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Rainy day fund a key to states prosperity
Hill Jack
Sen. Jack Hill

Having a healthy reserve is seen as a cushion against dips in the economy and provides reassurance to bond underwriters that Georgia will address any contingencies that arise.

One of the three bond underwriters, Fitch, said this about Georgia and its bonds in the rating document published this past June:  “The longstanding AAA rating and stable outlook on Georgia’s GO (general obligation) bonds reflect its conservative debt management, a proven willingness and ability to support fiscal balance and a diversified economy. The state took repeated action during the recession to maintain fiscal balance through steep spending cuts, use of federal stimulus, and draws from its rainy day fund (RSR).  Since then it has maintained a conservative approach to fiscal management, curbing spending growth and making progress in rebuilding the RSR balance. The state’s debt profile is conservative and its debt burden is moderate as a percentage of personal income.”

So RSR levels are constantly under review by underwriters.

A view of Georgia and other states
States also vary in what percentage of their net revenue they decide to place in  their reserve fund, but the common theme is to try and be somewhere in the neighborhood of 5 percent (as of FY 2014 Georgia is at 5.15 percent).

States across the country have added to their reserves as the economy improves and the state median is now to have enough of a reserve to operate the state for 23.2 days (Georgia was at 15 days as of FY14).

Georgia is not alone in raising its RSR, but it is also not alone in the fact that its fund still hasn’t reached pre-recession levels. According to PEW, only 12 states have reported that their rainy day fund has been restored to 2007 levels.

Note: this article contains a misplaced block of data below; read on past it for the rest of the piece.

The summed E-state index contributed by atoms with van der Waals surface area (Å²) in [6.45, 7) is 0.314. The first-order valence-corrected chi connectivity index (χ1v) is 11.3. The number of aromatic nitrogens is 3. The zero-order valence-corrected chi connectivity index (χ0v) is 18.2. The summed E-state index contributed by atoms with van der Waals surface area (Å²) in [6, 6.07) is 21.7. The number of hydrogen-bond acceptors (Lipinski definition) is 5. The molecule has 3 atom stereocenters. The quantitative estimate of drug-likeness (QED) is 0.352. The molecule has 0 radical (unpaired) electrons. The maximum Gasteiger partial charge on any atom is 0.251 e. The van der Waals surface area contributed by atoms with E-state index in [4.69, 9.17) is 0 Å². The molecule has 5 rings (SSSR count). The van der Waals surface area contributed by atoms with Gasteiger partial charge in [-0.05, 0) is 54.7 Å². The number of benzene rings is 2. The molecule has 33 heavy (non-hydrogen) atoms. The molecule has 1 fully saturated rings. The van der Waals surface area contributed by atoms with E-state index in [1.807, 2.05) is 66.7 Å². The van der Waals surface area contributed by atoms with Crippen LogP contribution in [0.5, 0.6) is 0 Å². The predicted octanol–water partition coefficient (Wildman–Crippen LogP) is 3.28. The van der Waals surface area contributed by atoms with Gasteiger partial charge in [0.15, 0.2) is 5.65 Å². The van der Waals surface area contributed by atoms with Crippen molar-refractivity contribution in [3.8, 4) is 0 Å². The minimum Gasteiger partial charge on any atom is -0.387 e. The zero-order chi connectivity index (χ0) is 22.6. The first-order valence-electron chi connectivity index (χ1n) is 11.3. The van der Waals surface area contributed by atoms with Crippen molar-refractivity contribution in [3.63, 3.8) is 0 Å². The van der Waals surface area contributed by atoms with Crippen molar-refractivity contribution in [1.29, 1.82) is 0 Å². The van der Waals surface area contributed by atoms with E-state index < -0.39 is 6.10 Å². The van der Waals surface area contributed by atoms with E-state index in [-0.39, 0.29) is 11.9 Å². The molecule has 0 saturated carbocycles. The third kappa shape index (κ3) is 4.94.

However, it should be noted that Georgia was able to increase its amount of days the state could run on its reserve from FY13 to FY14, a time when the national average actually decreased.

California as an example of RSR’s importance
On election night California voters approved Proposition 2, a ballot measure aimed at improving the state’s Budget Stabilization Account (BSA). California, which has struggled to increase its credit rating, was immediately upgraded to A+ upon the measure’s passage. Standard and Poor’s cited the increase in the maximum size of California’s BSA as a reason for the upgrade.

Proposition 2 rose the max amount of the BSA to 10 percent of general fund revenues, as well as requiring the state to set aside 1.5 percent of general fund revenues, and creating a separate rainy day fund for K-12 education.

The day after the election, Nov. 5, Standard and Poor’s released a statement announcing the upgrade from A to A+. Standard and Poor’s specifically cited Proposition 2’s impact to help the state in times of revenue volatility as a reason for its upgrade. This example shows the importance good management of a state’s rainy day fund has on its credit rating.

While it may be tempting for states to utilize surpluses, the bond underwriters clearly believe a robust rainy day fund is a sign of a state’s financial health.

Georgia’s current RSR balance, around $979 million, would operate the state about 15 days in case of an emergency. It is important the state continues building the RSR toward that upper limit of 15 percent of previous year’s net revenues. Certainly around $2 billion is a good target allowing the operation of the state a little over 30 days if catastrophe hits.

Keeping in mind the key role that the RSR plays in the AAA bond rating earned by the state, we should remember there is a good reason why only a handful of states, 10 or so, about 20 percent, currently enjoy this rating which earns the state the very lowest bond interest rates.

It is always a choice between spending on state needs and saving through the RSR. Finding that right balance is always the challenge for Georgia’s leaders.

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